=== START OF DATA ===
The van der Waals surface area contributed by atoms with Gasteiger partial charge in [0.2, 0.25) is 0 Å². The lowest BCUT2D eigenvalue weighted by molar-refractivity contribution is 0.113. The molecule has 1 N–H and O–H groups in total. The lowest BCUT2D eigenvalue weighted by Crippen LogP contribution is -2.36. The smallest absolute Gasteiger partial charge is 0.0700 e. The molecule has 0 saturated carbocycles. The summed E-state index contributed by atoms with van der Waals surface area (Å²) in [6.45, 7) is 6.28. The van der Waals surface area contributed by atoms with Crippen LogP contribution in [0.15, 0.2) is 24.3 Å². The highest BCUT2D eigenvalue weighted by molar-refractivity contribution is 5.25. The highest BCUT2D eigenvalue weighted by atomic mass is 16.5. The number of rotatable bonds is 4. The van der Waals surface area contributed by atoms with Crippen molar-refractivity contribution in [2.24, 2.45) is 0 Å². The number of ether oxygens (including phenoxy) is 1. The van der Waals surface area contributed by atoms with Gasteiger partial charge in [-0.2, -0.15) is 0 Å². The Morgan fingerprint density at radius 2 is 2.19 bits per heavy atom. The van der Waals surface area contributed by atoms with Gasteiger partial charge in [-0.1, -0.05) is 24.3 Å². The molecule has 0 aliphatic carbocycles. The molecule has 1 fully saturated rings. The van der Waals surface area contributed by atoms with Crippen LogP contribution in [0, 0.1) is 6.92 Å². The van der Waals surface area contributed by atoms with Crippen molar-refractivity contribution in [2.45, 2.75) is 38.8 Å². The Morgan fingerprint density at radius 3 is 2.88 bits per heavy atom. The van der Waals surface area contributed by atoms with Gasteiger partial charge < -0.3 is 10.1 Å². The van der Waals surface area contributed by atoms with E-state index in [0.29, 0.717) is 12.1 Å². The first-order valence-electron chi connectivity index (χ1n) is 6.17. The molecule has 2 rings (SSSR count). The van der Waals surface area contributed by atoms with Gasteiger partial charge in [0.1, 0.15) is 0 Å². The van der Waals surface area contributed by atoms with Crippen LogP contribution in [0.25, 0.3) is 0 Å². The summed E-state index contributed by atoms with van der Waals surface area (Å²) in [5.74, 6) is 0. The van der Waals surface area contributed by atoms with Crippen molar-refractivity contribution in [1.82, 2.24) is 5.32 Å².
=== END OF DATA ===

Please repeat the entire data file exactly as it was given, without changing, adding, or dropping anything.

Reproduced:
The van der Waals surface area contributed by atoms with Gasteiger partial charge in [0.2, 0.25) is 0 Å². The lowest BCUT2D eigenvalue weighted by molar-refractivity contribution is 0.113. The molecule has 1 N–H and O–H groups in total. The lowest BCUT2D eigenvalue weighted by Crippen LogP contribution is -2.36. The smallest absolute Gasteiger partial charge is 0.0700 e. The molecule has 0 saturated carbocycles. The summed E-state index contributed by atoms with van der Waals surface area (Å²) in [6.45, 7) is 6.28. The van der Waals surface area contributed by atoms with Crippen LogP contribution in [0.15, 0.2) is 24.3 Å². The highest BCUT2D eigenvalue weighted by molar-refractivity contribution is 5.25. The highest BCUT2D eigenvalue weighted by atomic mass is 16.5. The number of rotatable bonds is 4. The van der Waals surface area contributed by atoms with Crippen molar-refractivity contribution in [2.24, 2.45) is 0 Å². The number of ether oxygens (including phenoxy) is 1. The van der Waals surface area contributed by atoms with Gasteiger partial charge in [-0.2, -0.15) is 0 Å². The Morgan fingerprint density at radius 2 is 2.19 bits per heavy atom. The van der Waals surface area contributed by atoms with Gasteiger partial charge in [-0.1, -0.05) is 24.3 Å². The molecule has 0 aliphatic carbocycles. The molecule has 1 fully saturated rings. The van der Waals surface area contributed by atoms with Crippen LogP contribution in [0, 0.1) is 6.92 Å². The van der Waals surface area contributed by atoms with Crippen molar-refractivity contribution in [2.45, 2.75) is 38.8 Å². The Morgan fingerprint density at radius 3 is 2.88 bits per heavy atom. The van der Waals surface area contributed by atoms with Gasteiger partial charge < -0.3 is 10.1 Å². The van der Waals surface area contributed by atoms with E-state index in [0.29, 0.717) is 12.1 Å². The first-order valence-electron chi connectivity index (χ1n) is 6.17. The molecule has 2 rings (SSSR count). The van der Waals surface area contributed by atoms with Gasteiger partial charge in [0.1, 0.15) is 0 Å². The van der Waals surface area contributed by atoms with Crippen LogP contribution in [0.25, 0.3) is 0 Å². The summed E-state index contributed by atoms with van der Waals surface area (Å²) in [5.74, 6) is 0. The van der Waals surface area contributed by atoms with Crippen molar-refractivity contribution in [1.82, 2.24) is 5.32 Å².